(Oh, God. Now I really want to write that. So in the Shire when the sun goes down and I sit by the Water watching the long skies over Middle Earth, and that road going ever on and on, and in Gondor I know by now the children must be crying just before the night that blesses Mirkwood cups the Misty Mountains and nobody, nobody knows what’s going to happen besides the forlorn rags of Gandalf growing old, I think of Frodo Baggins, I even think of old Bilbo who in some way was the father of us all, but I think of Frodo Baggins.)

Unlike Ken, I am not an Old Soul. I’m a new soul. This is clearly my first time around; I’m still in my shrinkwrap. I have a naive idealist’s outrage at the ways that people and societies can behave toward one another, as if it’s a surprise every time.

So: Old friends. A witch’s caldron of sensibilities, talents, interests. Apply heat and stir. Does it blend, gel, combust? (The truth is, if you saw Toy Story 2, you probably already know what we’re like when we work together. Ken was Senior Story Artist on that movie, and I wrote the second draft of the screenplay. And at this point I won’t exactly be burning any bridges when I opine that most of what’s good about that movie is me and Ken.)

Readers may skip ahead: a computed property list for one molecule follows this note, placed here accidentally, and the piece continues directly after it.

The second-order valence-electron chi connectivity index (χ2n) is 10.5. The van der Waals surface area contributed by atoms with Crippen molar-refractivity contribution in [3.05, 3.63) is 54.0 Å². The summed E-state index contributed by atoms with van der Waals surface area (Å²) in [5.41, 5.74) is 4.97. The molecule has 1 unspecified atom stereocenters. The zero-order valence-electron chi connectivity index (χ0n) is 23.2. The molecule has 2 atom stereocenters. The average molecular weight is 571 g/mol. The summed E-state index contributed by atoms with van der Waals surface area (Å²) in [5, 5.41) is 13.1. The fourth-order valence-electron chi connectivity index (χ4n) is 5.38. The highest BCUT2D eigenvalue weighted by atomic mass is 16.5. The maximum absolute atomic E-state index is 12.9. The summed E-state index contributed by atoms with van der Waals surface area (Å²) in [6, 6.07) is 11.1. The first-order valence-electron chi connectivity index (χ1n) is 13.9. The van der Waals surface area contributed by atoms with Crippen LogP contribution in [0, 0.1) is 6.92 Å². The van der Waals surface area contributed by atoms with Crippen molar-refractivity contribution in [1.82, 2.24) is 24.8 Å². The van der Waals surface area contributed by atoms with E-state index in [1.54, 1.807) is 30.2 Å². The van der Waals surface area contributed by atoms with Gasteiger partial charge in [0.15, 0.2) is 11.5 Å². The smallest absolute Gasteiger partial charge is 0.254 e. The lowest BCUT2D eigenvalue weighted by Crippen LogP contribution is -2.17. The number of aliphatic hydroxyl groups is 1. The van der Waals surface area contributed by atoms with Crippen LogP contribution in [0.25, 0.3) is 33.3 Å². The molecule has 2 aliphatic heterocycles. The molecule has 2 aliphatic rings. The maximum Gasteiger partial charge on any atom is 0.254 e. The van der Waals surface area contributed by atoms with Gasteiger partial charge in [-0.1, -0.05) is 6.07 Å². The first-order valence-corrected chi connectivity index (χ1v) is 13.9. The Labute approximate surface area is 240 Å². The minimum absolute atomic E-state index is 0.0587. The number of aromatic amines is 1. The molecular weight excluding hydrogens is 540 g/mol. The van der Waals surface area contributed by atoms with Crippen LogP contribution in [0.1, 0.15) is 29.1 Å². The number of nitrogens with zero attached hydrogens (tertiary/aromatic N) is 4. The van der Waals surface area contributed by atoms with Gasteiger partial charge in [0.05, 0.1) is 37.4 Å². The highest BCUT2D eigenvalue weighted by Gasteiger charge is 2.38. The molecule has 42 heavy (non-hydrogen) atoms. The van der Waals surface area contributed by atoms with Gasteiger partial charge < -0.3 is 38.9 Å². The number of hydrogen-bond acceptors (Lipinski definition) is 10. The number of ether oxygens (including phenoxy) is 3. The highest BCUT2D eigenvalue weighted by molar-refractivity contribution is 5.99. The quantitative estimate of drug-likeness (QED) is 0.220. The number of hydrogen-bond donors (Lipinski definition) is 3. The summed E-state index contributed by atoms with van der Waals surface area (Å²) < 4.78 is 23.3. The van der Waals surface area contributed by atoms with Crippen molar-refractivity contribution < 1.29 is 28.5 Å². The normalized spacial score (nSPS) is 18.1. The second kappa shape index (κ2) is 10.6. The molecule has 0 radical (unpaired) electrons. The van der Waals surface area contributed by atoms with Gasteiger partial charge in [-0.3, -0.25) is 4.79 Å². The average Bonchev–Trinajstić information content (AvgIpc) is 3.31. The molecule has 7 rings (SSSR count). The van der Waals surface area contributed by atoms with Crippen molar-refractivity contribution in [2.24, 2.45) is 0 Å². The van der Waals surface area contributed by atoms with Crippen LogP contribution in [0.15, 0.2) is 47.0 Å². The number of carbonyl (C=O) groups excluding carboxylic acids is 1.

Ken had this mental image of two warring, Braveheart-ish factions about to collide when something stops them. A roaring from the sky. A B-17 bomber smoking in on failing Wright Cyclone engines, crashlanding out of frame. He’d encapsulated our different sensibilities in one image — I was so in.

The next four years came from that single image.

I’m a firm believer in a fantasy or SF novel’s feet being planted on real ground, and I did a ton of research on bombers (including buzzing my neighborhood in one, woo hoo!), the US wartime economy, the European theater, the Biosphere 2 experiment in Arizona, and self-sustaining ecologies in general). Ken loves ensemble movies & shows, from Jack Benny to Frazier, and put our bomber crew together. We logicked the living crap out of the storyline. It has a ton of twists and surprises, and judging from the responses so far, they seem to have worked. It has sections written in bullet time and dialogue you’d expect to hear on a Philco Cathedral radio.

The surprising thing was how seriously we began to take the whole endeavor. We’d started out wanting a rollercoaster ride, a summer tentpole movie. But in the wake of Band of Brothers and Saving Private Ryan it seems a disservice now to look back on that war as an excuse to tell a Ripping Adventure Story. What those frighteningly young men went through was simply unbelievable, and the more we learned and the more the book took shape, the more we felt the awful weight of duty thrust upon an entire generation. Such that the book became about the price of duty over desire.